The argument of ending life being a slippery slope can be dispelled to a certain degree when it comes to ethical reasoning. Proponents see assisted suicide as a risk to the elderly and uninsured who may feel compelled to request assistance to end life to avoid being a burden to family and or society (Ersek,2004, table 2). Protocol can and would be in place that would assure measures are taken to those seeking to die on their own terms can do so. This choice is done freely without consequence to themselves or by the doctors assisting by determining factors that would safeguard against abuse of the choice to end
When we see human in pain and there is no meaning of letting him/her live more, we may do something and let them die peacefully by stop supporting their body to live, and save their dignity. Letting them live for longer time means, making patients and their families suffer for a longer period of time (4), whilst, euthanasia could be the best choice for patients to let go, and for other patients who needs organs-transplant to help them maintain a normal life. To illustrate, donating organs from people who are brain-dead could save many people’s life by donating their organs to who in-need. Unfortunately, brain dead people can be confusing, especially for families who have to deal with the sudden demise of somebody they cherish on the grounds that a brain dead person on a ventilator can feel warm to the touch and can look "alive." The heart is as yet beating and the ventilator is pushing oxygen and air into the lungs making the person's midsection moves, if the breathing machines facilitate the ventilation mechanism, which means no one will wake up after having brain death(5).Donating from brain-dead people could means save thousands of lives around the world.
Delbeke discusses how some people believe assisted suicide should not just be up to physicians to perform. Some people feel that, depending on the task, even nurses, social workers and clergy could perform the suicide. A benefit of this would be less responsibility and burden on the physician, but there are more bad factors. If it starts to become acceptable to let non-physicians perform assisted suicide then more people may become involved than necessary. Delbeke provides information that she thinks assisted suicide would become institutionalized and a certain routine would come about.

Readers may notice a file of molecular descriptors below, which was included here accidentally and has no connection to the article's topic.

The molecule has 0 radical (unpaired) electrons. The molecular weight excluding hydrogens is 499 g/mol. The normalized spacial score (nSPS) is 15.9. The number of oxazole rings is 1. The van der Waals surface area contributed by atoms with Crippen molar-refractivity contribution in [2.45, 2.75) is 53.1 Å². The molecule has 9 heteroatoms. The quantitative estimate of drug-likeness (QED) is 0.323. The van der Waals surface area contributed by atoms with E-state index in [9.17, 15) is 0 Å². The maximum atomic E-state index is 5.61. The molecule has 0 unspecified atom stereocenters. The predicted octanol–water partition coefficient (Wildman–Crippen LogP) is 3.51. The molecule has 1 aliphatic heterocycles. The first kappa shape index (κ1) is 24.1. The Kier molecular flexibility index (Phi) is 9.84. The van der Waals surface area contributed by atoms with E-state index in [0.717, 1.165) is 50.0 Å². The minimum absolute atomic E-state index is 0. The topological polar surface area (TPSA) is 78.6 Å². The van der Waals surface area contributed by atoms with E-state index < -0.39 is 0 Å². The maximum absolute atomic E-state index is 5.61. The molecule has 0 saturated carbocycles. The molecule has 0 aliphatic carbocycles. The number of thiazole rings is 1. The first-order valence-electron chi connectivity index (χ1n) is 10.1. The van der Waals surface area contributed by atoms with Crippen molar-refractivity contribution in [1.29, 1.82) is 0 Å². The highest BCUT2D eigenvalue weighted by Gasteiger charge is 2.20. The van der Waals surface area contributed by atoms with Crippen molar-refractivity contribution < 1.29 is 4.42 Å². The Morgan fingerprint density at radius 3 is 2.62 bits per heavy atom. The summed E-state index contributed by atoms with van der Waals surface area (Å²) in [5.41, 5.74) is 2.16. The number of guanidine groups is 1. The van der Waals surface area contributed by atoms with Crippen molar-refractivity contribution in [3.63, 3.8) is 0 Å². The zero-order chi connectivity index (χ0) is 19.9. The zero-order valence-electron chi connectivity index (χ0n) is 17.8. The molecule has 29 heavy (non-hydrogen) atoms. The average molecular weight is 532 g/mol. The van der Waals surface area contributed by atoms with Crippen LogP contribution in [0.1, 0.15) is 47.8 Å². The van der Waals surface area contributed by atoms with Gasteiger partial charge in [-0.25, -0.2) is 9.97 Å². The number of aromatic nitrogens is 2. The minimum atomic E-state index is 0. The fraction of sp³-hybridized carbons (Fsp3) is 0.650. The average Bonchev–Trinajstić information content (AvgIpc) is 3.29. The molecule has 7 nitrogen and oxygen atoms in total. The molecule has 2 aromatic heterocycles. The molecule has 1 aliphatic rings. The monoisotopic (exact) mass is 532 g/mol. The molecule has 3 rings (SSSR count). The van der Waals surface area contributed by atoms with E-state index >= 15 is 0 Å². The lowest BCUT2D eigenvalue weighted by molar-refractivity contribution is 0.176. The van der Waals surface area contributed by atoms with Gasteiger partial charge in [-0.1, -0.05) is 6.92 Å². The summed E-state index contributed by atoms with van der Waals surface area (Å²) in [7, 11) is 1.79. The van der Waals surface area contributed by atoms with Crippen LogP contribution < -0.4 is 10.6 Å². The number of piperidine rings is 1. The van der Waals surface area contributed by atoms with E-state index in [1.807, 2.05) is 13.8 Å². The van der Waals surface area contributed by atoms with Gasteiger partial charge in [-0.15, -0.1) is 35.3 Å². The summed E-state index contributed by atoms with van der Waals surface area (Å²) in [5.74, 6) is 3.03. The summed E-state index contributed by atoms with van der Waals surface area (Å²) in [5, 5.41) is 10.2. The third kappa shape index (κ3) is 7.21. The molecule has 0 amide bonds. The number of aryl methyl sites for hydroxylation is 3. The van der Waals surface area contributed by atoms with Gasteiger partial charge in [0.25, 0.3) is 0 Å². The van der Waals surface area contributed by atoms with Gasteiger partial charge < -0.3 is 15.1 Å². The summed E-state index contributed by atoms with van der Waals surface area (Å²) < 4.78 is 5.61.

The article What’s So Difficult About the Right to Die? Says that “People with "grievous and irremediable" suffering are entitled to assisted death” (Wente). The quote states that people who suffer so badly that they should be able to die instead of letting them go through the pain and slowly die. Another example would be from the same article saying that “People who request assisted dying must be no more than six months away from death” (Wente). This proves that doctors will not kill someone unless they are close to actually dieing.
Physician-assisted suicide is very controversial. Some people believe in death with dignity and that we shouldn’t have to suffer from terminal diseases if we don’t want to. Others believe that the act of assisting someone to their death is playing God. Many people also think that the practice of physician-assisted suicide corrupts the practice of medicine and the doctor-patient relationship. The Hippocratic Oath states: “I will keep the sick from harm and injustice.
Doctors should have responsibility of helping the ill patients to get better physically. Physicians are the icon of peace and generous within the society since their job is to solve the physical pain of the patients. In allowing physician-assisted suicide, the duty of physicians is misread. Society and law are saying that physician’s duty is no longer helping patients, but they can also easily put an end to patient’s life. In the New York Times article “Doctor-Assisted Suicide Is Unethical and Dangerous”, Ira Byock states, “people who are poor, or old and frail, or simply have long-standing disabilities, may worry that when they become acutely ill, doctors might see their lives as not worth living and compassionately act to end their supposed misery”.
I agree with the idea of assisted suicide, because if someone is suffering to the point that they can no longer care for themselves. They may feel that it is there time to go and that person should be able to make that decision. Although some believe that assisted suicide is wrong that should be left to the person that is going to die or the person